Fiat money is a currency that a government has declared to be legal tender, but it is not backed by a physical commodity. The value of fiat money is derived from the relationship between supply and demand rather than the value of the material that the money is made from.
This means that, unlike commodities like gold or silver, fiat money's value is not intrinsic. Rather, it is based on faith in the issuing government. In other words, when people trust their government enough to accept the paper bills they produce as payment for goods and services, those pieces of paper can then serve as a medium of exchange.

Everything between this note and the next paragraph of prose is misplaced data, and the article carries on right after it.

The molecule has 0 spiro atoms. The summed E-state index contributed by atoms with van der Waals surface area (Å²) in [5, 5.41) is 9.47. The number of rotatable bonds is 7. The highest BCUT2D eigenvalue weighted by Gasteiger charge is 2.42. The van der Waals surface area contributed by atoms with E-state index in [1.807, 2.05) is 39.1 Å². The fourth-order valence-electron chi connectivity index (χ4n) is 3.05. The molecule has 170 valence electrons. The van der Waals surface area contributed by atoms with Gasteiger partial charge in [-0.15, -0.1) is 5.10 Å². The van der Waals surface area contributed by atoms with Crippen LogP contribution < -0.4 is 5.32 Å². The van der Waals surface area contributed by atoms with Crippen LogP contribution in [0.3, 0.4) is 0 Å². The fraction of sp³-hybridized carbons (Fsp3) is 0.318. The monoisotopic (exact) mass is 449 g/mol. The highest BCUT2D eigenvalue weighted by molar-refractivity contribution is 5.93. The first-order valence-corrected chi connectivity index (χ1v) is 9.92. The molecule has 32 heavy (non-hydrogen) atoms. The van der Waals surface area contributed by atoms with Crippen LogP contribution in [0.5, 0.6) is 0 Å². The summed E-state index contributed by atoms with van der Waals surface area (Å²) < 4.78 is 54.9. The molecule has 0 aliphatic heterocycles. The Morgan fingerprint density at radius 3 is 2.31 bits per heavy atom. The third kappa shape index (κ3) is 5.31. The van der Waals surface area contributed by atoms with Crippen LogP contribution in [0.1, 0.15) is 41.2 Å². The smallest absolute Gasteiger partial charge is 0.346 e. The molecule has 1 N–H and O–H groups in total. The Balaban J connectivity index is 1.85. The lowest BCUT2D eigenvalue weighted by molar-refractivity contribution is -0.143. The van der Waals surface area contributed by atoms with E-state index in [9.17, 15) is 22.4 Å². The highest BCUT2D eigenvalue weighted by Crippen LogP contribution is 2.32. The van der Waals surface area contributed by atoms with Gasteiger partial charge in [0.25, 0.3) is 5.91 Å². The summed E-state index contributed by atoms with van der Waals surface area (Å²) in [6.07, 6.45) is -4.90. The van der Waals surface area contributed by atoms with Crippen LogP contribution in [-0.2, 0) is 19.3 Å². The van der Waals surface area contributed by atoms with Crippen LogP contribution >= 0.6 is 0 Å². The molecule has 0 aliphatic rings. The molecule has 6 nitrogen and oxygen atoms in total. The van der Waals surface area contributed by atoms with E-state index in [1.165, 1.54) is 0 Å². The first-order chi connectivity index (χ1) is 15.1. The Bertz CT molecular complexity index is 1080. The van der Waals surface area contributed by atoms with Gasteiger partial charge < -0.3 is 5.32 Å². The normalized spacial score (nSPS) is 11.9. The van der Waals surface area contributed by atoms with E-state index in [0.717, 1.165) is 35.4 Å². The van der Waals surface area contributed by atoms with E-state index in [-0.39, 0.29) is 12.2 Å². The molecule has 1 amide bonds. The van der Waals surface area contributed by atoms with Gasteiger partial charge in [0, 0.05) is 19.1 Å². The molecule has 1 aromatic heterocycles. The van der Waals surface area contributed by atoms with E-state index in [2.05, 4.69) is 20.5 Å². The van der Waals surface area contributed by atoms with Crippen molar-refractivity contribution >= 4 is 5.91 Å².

The Federal Reserve Bank (the Fed) is responsible for regulating U.S. monetary policy, including the setting of interest rates and managing inflation. One thing the Fed does to regulate the amount of money in circulation is bought securities, such as Treasury bonds and mortgage-backed securities.
When it buys these securities, new cash flows into financial institutions where the securities are held; this process makes more loans available for consumers and businesses to take out. Conversely, when the Fed sells off its securities holdings, banks have less cash available to lend out. Lowering the supply of loans tends to push up interest rates because banks will charge higher prices to get people to borrow money. Higher interest rates make borrowing costlier, so investors may decide not to purchase stocks or corporate bonds--thus lowering share prices--because they find them too expensive.